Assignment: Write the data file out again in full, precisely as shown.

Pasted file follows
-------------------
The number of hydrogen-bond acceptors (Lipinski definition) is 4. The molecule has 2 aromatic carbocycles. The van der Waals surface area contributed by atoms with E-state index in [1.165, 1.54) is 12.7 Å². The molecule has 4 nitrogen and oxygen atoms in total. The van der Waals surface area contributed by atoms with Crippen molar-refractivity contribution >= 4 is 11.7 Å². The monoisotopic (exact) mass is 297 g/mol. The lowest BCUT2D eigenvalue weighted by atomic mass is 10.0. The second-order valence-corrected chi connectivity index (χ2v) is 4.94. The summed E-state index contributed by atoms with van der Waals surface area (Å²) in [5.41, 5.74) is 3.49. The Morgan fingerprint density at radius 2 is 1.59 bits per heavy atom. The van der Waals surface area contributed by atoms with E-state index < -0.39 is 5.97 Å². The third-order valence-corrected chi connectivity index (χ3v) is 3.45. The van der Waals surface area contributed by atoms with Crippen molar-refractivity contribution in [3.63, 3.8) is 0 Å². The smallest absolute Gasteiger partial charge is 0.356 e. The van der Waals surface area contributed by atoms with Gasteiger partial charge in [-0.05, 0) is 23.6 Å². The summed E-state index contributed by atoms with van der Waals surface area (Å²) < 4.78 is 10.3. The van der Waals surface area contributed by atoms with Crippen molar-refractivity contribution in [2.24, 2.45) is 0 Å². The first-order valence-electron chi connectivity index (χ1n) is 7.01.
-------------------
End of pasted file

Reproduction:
The number of hydrogen-bond acceptors (Lipinski definition) is 4. The molecule has 2 aromatic carbocycles. The van der Waals surface area contributed by atoms with E-state index in [1.165, 1.54) is 12.7 Å². The molecule has 4 nitrogen and oxygen atoms in total. The van der Waals surface area contributed by atoms with Crippen molar-refractivity contribution >= 4 is 11.7 Å². The monoisotopic (exact) mass is 297 g/mol. The lowest BCUT2D eigenvalue weighted by atomic mass is 10.0. The second-order valence-corrected chi connectivity index (χ2v) is 4.94. The summed E-state index contributed by atoms with van der Waals surface area (Å²) in [5.41, 5.74) is 3.49. The Morgan fingerprint density at radius 2 is 1.59 bits per heavy atom. The van der Waals surface area contributed by atoms with E-state index < -0.39 is 5.97 Å². The third-order valence-corrected chi connectivity index (χ3v) is 3.45. The van der Waals surface area contributed by atoms with Crippen molar-refractivity contribution in [3.63, 3.8) is 0 Å². The smallest absolute Gasteiger partial charge is 0.356 e. The van der Waals surface area contributed by atoms with Gasteiger partial charge in [-0.05, 0) is 23.6 Å². The summed E-state index contributed by atoms with van der Waals surface area (Å²) < 4.78 is 10.3. The van der Waals surface area contributed by atoms with Crippen molar-refractivity contribution in [2.24, 2.45) is 0 Å². The first-order valence-electron chi connectivity index (χ1n) is 7.01.